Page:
THE DREAM PALACE OF THE ARABS
344 pp., $26
'The Dream Palace of the Arabs" borrows its enigmatic title from the writings of English author T.E. Lawrence. "I meant ... to give twenty millions of Semites the foundations on which to build an inspired dream palace of their national thoughts," he wrote in "Seven Pillars of Wisdom."
This dream palace the Arabs built was the "intellectual edifice of secular nationalism and modernity," which reached its high-water mark in the 1950s and '60s. For the generation of Arabs who inherited the ideals of that era, the next quarter century was to see a relentless decline and dashing of hopes.
From the devastating defeat of the Six Day War with Israel in 1967, to the sectarian strife in Lebanon, to the rise of theocratic politics, Fouad Ajami traces the history of a people through the debate of its intellectuals.
"Dream Palace" is a clear-eyed look at the lost hopes of the Arabs by an insider. It opens the door to the thought processes of a society whose motivations have been little understood and often feared.
And Ajami is an eloquent narrator. Raised in Lebanon and now teaching at Johns Hopkins University, he has aired his insightful scholarship in two earlier volumes, "The Arab Predicament" and "The Vanished Imam."
Through the lives of prominent writers and poets from Beirut, Baghdad, Cairo, and Damascus, Ajami draws out the broad themes of the past two generations of Arab experience.
His first subject, Khalil Hawi, is a Lebanese poet who rose from poor obscurity in a Greek Orthodox family to become a professor at the American University in Beirut. His most famous poem, "The Bridge," embodied both his highest hopes for the region and his distress at what ailed it. But as sectarian violence and clan rivalries tore the country apart, Hawi lost faith in the power of words.
He saw the fragile promise of an Arab awakening run aground and Beirut, the capital of Arabic letters, burn as the Arab world looked on. Hawi's anger gradually alienated him from public life. Then in 1982, on the day that Israel invaded southern Lebanon, he committed suicide.
Arab society had proved unready to relinquish old fidelities. Hawi and his peers, "hacking away at the literary and political symbols of their elders," had labored under "a supreme delusion about the ease with which cultures could be undone and remade."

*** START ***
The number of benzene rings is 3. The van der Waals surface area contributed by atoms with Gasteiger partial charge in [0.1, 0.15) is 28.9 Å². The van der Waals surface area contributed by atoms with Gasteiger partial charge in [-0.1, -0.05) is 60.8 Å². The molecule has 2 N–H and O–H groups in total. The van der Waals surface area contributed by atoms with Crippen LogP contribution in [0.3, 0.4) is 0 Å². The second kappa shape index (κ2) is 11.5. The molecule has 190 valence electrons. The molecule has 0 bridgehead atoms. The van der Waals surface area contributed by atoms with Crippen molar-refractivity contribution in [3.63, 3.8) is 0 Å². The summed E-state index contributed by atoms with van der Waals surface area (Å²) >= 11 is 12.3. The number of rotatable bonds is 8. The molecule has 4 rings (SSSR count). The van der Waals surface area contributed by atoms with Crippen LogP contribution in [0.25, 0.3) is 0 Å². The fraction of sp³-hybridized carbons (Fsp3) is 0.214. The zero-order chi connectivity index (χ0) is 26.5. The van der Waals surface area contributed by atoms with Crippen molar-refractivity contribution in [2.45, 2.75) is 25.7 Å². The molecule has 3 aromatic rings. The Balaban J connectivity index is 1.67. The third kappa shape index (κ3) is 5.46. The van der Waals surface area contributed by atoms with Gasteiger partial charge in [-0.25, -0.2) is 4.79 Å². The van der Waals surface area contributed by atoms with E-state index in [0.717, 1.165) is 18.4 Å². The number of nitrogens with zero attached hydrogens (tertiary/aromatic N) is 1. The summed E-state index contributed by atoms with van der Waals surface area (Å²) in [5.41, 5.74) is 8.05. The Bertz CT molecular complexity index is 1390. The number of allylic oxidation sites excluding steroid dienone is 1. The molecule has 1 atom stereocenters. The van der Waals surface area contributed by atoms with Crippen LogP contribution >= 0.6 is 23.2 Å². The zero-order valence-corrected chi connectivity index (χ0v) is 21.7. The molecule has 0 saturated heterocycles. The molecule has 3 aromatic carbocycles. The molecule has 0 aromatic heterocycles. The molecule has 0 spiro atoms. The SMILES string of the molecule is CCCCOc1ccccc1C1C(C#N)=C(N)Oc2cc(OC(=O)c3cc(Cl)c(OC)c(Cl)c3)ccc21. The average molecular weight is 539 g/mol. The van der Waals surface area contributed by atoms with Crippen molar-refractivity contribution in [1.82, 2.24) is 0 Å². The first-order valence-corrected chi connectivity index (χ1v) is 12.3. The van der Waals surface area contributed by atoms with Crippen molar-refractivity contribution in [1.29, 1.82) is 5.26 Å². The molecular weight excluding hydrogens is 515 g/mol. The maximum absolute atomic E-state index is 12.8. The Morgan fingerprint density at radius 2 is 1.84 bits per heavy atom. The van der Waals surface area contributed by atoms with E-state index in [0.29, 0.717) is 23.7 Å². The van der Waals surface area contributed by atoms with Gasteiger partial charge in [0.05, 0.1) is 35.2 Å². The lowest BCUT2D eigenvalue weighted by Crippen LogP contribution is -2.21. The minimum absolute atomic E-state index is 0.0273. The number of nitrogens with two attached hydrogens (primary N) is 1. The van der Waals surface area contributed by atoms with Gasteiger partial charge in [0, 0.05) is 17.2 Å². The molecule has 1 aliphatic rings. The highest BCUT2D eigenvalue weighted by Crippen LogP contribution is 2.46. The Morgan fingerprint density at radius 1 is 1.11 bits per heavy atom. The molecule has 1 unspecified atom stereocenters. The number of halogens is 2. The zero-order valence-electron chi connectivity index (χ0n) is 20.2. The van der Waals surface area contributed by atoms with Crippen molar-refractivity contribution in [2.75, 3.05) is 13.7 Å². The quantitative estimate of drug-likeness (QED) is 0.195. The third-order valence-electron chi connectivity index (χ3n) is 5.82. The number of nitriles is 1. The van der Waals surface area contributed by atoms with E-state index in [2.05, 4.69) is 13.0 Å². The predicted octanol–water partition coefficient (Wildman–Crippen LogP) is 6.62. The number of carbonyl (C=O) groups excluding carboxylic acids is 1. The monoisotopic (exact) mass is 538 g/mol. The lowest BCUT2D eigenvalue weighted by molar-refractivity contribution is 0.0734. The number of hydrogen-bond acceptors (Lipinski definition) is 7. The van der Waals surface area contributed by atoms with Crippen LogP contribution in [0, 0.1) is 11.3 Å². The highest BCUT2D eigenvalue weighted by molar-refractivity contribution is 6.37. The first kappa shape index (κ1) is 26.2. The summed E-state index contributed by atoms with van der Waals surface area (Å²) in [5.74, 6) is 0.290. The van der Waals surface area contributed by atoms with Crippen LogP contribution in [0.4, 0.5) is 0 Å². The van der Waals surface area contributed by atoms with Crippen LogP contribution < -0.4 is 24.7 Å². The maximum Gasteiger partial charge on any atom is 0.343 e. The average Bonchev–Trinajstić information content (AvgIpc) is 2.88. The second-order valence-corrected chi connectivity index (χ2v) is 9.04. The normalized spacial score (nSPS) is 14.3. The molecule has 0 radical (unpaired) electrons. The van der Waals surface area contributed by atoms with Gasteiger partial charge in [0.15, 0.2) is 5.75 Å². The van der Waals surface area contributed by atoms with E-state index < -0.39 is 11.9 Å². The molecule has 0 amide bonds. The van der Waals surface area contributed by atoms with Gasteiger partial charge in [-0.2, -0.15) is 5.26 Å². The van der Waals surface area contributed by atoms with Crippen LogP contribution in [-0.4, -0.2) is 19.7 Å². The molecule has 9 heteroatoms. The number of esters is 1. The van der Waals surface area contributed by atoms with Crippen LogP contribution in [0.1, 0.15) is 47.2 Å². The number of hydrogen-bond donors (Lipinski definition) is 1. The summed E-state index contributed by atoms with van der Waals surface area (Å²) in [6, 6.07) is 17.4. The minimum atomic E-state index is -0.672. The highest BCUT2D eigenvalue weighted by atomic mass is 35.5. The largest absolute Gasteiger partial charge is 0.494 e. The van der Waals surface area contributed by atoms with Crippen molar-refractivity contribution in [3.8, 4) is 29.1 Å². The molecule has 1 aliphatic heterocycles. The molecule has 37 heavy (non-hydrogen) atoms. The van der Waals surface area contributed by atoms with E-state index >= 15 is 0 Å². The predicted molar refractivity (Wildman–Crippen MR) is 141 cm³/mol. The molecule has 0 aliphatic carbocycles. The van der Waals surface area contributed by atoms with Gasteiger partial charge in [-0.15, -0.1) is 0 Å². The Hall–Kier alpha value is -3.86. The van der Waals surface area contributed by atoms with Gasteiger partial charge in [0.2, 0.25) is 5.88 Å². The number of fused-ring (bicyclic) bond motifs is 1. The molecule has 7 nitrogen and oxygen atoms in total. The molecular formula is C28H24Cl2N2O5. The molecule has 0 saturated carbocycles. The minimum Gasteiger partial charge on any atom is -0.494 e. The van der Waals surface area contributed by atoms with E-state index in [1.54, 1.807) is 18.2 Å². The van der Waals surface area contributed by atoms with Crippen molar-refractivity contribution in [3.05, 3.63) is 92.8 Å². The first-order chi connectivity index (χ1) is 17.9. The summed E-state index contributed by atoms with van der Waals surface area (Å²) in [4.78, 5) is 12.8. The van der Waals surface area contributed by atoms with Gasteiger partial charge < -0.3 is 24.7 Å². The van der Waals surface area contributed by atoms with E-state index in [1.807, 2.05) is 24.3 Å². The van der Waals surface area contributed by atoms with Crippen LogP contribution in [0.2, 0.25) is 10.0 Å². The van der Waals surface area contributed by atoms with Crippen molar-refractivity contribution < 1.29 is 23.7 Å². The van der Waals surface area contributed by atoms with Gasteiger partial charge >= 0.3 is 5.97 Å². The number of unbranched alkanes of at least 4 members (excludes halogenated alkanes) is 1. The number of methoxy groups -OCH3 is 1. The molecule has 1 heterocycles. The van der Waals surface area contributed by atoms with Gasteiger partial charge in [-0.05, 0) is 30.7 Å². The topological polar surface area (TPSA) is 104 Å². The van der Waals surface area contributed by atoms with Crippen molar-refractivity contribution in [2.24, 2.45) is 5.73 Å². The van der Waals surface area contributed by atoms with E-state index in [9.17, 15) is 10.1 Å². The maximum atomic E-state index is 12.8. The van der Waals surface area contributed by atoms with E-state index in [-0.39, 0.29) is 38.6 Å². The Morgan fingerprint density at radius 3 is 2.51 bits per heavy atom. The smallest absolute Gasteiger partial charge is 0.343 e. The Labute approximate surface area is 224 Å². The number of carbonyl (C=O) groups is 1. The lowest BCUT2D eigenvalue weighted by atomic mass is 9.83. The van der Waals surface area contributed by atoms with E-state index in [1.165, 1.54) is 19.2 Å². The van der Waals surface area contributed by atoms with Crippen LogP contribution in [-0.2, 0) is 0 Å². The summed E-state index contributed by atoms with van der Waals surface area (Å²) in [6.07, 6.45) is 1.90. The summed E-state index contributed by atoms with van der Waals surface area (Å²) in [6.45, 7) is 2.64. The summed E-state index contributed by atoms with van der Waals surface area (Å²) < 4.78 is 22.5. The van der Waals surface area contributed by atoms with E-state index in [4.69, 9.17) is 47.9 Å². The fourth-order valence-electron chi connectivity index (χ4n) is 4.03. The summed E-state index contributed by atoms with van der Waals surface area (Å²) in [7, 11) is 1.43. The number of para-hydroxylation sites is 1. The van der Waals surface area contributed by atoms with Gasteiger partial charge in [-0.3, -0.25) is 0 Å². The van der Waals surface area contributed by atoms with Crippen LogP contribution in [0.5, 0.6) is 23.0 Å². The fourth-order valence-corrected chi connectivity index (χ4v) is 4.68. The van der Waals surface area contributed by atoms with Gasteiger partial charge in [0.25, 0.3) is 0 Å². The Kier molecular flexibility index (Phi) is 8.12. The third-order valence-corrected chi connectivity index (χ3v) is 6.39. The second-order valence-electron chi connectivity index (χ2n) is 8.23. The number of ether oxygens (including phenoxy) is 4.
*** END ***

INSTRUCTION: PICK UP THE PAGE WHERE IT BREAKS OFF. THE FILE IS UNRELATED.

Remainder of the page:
The Syrian poet Ali Ahmad Said, known as Adonis, saw a different dilemma. The attempted marriage between Western-style modernity and the dominant traditions of the Middle East "produced a monstrous and arid world." What resulted was a choice between heritage - unquestioned adherence to past custom - and a "hired" form of modernity. Both false options, he argued.
Lure of the past and foreign
Arab thought was caught between the lure of the past and the lure of the foreign. But Adonis believed the new had to emerge out of the past with "no contrived breakthroughs."
This "hired" modernity had come in on the tide of oil wealth. The new money in the Gulf and Saudi Arabia only deepened the fault line between Arabs. It shifted the center of Arab political life toward the desert Arabs. And, when economic growth faltered in the mid-1980s, theocratic politics blew in, fed by the growing urbanized underclasses. The principal casualty in this new battle was Arab nationalism and the secular tradition it had been built on.
Even Egypt, with its long history of political stability and resilience, felt the Islamic sway. After the assassination of Anwar Sadat, Islam's deepening current took a more subtle turn, cramping education, silencing debate, and stirring anti-Coptic sentiment. One small indication of this shift is the meager 375 books produced a year by Egypt's population of 60 million. Israel publishes 4,000.
The final chapter, "The Orphaned Peace," turns to the issue of Israel and the campaign in Arab intellectual circles against normalization of relations, despite the political reality. These thinkers have become the keepers of the legacy of pan-Arabism.
Cultural hegemony feared
Benjamin Netanyahu's victory over the left was oddly reassuring to intellectuals. It offered old familiar hostilities. In peace, Arabs feared Israel's cultural domination.
"Dream Palace" is a courageous book that explores the complex roots of Arab angst and offers a hard assessment. "Arab society had run through most of its myths, and what remained ... was a new world of cruelty, waste, and confusion," Ajami says. The disillusionment is palpable. He concludes: "It is time for the imagination to steal away ... and look at the Arab reality."
* Susan Llewelyn Leach is a Monitor staff editor.